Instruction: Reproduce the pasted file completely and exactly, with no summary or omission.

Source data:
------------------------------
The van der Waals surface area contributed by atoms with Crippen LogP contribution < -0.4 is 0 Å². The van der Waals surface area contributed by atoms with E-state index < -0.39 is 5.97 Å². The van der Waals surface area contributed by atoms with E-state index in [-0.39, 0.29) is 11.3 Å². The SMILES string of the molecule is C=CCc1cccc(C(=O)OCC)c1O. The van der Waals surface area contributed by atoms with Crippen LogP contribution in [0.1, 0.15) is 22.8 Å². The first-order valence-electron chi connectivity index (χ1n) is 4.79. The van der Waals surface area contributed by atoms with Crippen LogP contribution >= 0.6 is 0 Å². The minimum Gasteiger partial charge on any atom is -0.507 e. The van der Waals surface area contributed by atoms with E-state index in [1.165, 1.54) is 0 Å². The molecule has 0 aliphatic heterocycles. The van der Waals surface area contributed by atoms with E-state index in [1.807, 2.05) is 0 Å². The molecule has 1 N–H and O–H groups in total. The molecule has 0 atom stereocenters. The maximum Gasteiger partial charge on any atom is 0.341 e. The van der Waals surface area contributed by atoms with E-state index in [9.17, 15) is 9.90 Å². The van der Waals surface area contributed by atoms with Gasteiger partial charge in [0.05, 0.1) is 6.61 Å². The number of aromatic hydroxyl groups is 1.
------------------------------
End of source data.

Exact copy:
The van der Waals surface area contributed by atoms with Crippen LogP contribution < -0.4 is 0 Å². The van der Waals surface area contributed by atoms with E-state index < -0.39 is 5.97 Å². The van der Waals surface area contributed by atoms with E-state index in [-0.39, 0.29) is 11.3 Å². The SMILES string of the molecule is C=CCc1cccc(C(=O)OCC)c1O. The van der Waals surface area contributed by atoms with Crippen LogP contribution in [0.1, 0.15) is 22.8 Å². The first-order valence-electron chi connectivity index (χ1n) is 4.79. The van der Waals surface area contributed by atoms with Crippen LogP contribution >= 0.6 is 0 Å². The minimum Gasteiger partial charge on any atom is -0.507 e. The van der Waals surface area contributed by atoms with E-state index in [1.165, 1.54) is 0 Å². The molecule has 0 aliphatic heterocycles. The van der Waals surface area contributed by atoms with E-state index in [1.807, 2.05) is 0 Å². The molecule has 1 N–H and O–H groups in total. The molecule has 0 atom stereocenters. The maximum Gasteiger partial charge on any atom is 0.341 e. The van der Waals surface area contributed by atoms with E-state index in [9.17, 15) is 9.90 Å². The van der Waals surface area contributed by atoms with Gasteiger partial charge in [0.05, 0.1) is 6.61 Å². The number of aromatic hydroxyl groups is 1.